I know some people shout about this

But it’s perhaps one of the most popular policies recently:

More than 18,000 households have had benefits capped, including 300 claimants who were receiving more than £40,000 a year, the first official figures to be released since the introduction of tougher rules show.

Dozens of families were receiving benefit payments equivalent to a salary of almost £70,000 a year until the implementation of the Coalition’s welfare cap.

The most popular of course being the cap on housing benefits. Which, you will recall, started out with people thinking that, well, capping HB at 400 a month might be a bit harsh actually, can’t get much for that these days. Then the other shoe dropped and everyone realised it was 400 per week. What? You mean people can get more in bennies than I friggin’ earn?

People just hadn’t known how far the welfare state had gone in splashing the cash.

17 thoughts on “I know some people shout about this”

  1. So Much For Subtlety

    I think it is a bigger problem than that. I think we are seeing what Robert Putnam has been (with a very shamed face) talking about for some time – the decline in social capital.

    He has pointed out that multitracial communities have much lower levels of social capital, trust and cohesion than monocultural ones. Even among people of the same race, there is much less general volunteering, community spirit and so on.

    Britain is turning from a society where people trusted their neighbours to one where they no longer do. Less German and more Italian. Greek even. That will have a lot of social consequences, all of them bad.

    And one of them will be an unwillingness to support welfare.

  2. “Britain is turning from a society where people trusted their neighbours to one where they no longer do. Less German and more Italian. Greek even.”

    Really not sure about that, SMFS. Certainly the Greeks I’ve known are some of the most neighbourly people. Little experience of Italians but the Spanish here are much the same. But they do have the notion that neighbourlyness is a reciprocal affair. And that neighbourlyness isn’t something to be brokered through the State to people you wouldn’t want living next door to you.

  3. “People just hadn’t known how far the welfare state had gone in splashing the cash.”

    I think you have to be more specific about who these people were who professed ignorance. Guardian readers? Labour MPs? Sociologists? Who?

  4. So Much For Subtlety

    bloke in spain – “Certainly the Greeks I’ve known are some of the most neighbourly people. Little experience of Italians but the Spanish here are much the same.”

    I am sure southern Europeans are fine with people they have lived with for the past 500 or so years. It is other people, like Spanish people from the next town, that they have problems with. Unlike Northern Europeans who have very high trust societies. And the Spanish Civil War in places like Andalucia really was an attempt by individual villages to seal themselves off from everyone else and then steal all their land and water.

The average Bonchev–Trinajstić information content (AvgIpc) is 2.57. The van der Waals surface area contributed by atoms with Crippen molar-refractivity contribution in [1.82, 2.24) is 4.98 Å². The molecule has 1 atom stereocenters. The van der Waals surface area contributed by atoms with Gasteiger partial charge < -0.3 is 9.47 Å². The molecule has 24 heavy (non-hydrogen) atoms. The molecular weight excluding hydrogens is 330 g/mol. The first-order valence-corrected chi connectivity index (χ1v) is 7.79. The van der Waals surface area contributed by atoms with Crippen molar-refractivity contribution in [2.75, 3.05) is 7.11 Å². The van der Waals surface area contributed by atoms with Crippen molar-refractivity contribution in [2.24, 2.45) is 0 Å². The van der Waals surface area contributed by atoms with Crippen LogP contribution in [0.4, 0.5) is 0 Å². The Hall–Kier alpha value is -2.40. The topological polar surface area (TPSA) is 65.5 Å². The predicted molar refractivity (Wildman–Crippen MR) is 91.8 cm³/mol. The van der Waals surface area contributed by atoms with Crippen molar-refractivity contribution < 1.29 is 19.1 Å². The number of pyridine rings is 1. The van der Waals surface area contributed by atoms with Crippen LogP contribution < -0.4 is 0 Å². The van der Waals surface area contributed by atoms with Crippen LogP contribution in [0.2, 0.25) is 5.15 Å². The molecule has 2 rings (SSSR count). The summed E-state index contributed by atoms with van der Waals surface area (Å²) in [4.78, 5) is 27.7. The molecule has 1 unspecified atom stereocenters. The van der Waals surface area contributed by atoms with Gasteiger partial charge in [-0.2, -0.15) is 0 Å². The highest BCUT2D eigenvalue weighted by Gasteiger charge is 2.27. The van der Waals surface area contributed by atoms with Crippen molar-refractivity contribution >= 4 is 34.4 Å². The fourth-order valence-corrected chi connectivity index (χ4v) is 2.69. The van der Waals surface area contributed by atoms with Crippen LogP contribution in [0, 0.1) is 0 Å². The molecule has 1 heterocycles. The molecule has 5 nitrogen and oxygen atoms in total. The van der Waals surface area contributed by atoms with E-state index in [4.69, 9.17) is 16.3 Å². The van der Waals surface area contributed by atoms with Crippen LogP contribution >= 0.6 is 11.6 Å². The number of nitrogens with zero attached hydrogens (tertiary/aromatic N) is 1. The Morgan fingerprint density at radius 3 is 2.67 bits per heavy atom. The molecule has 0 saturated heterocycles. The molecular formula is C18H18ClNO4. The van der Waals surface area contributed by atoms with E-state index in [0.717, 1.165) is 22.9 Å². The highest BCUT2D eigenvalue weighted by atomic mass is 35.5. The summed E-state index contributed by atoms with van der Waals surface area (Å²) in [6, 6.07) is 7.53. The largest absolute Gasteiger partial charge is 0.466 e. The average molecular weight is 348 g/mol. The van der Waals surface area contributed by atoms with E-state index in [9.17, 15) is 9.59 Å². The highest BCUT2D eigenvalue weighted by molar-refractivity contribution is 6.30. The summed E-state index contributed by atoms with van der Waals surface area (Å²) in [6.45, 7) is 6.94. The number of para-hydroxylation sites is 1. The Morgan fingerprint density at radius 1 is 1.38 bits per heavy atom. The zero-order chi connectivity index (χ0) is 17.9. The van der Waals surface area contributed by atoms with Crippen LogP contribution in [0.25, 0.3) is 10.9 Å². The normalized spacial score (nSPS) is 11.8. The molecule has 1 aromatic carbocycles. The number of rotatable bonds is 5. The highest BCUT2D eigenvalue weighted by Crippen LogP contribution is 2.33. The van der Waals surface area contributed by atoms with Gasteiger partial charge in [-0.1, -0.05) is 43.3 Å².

It is why Southern Europeans make such bad soldiers.

    “And that neighbourlyness isn’t something to be brokered through the State to people you wouldn’t want living next door to you.”

    I would think that southern Europeans are fine with the State performing all the tasks that civil society should do because they so plainly and deeply dislike each other. They cannot have some organisation like RSPCA, as it used to be, because they do not trust each other and know the leadership would steal all their donations. So it is the State and the Church. But not each other.

  5. To be honest the amount my neighbour gets is far more important than if they are my ethnic group or not.
    I believe Heather Frost is the same race as me but I am equally appalled at the amount she gets as someone who isn’t.

    I think this is the best policy ever, when I heard it I thought I don’t want to emigrate from the UK anymore.

  6. @SMFS
    Andalucia’s where I live. The antagonism between villages , this part of the world, was largely a result of an attempt to repopulate parts of the province with northerners. The cultural difference between say, Gallicians & the Andalus was profound. Almost another language, for a start. You’re looking at a situation was intentionally contrived by Spain’s rulers.

  7. Social capital aka neighbourliness is what you choose to do for your neighbour but with a deeply interfering inefficient and horrendously expensive state disbursing my hardearned the fussy feeling due to helping someone just isn’t there.

  8. Tim, you have missed an opportunity to point out an example of Worstall’s fallacy in reverse:

    “Dozens of families were receiving benefit payments equivalent to a salary of almost £70,000…”

    Unless they were single and childless, they wouldn’t have had to earn £70k to have the same *post* benefit/tax income, once you take into account the various in work benefits they could get, child allowance. And they could still get housing benefits (and /or live in subsidised council/HA accommodation).

    Whether that disproves your point is another question…

  9. @SMFS

    You don’t know what the fuck you are talking about.

    “Neighbourliness” in Italy is as high as or higher than in England.

    The problem starts, in any society, when homogenous comunities are broken up (by force, usually, and by socialists) or diluted with immigrants, and it’s not a matter of race it’s a matter of culture (look at N. Ireland).

    heterogeneous societies can survise well enough until it is in the interests of some political to start rocking the boats and then you have the atrocities of the 2nd world war in Eastern Europe and soviet russia, yugoslavia, and now Syria. all these are characterised by ethnic cleansing and turning neighbour against neighbour.

    In the UK, apart from NI, we had mostly overcome these issues until the great NuLab immigration boom combined with insane “welfare” (for whom? not for taxpayers that’s for fucking certain) policies, so we’ll see where all that leads.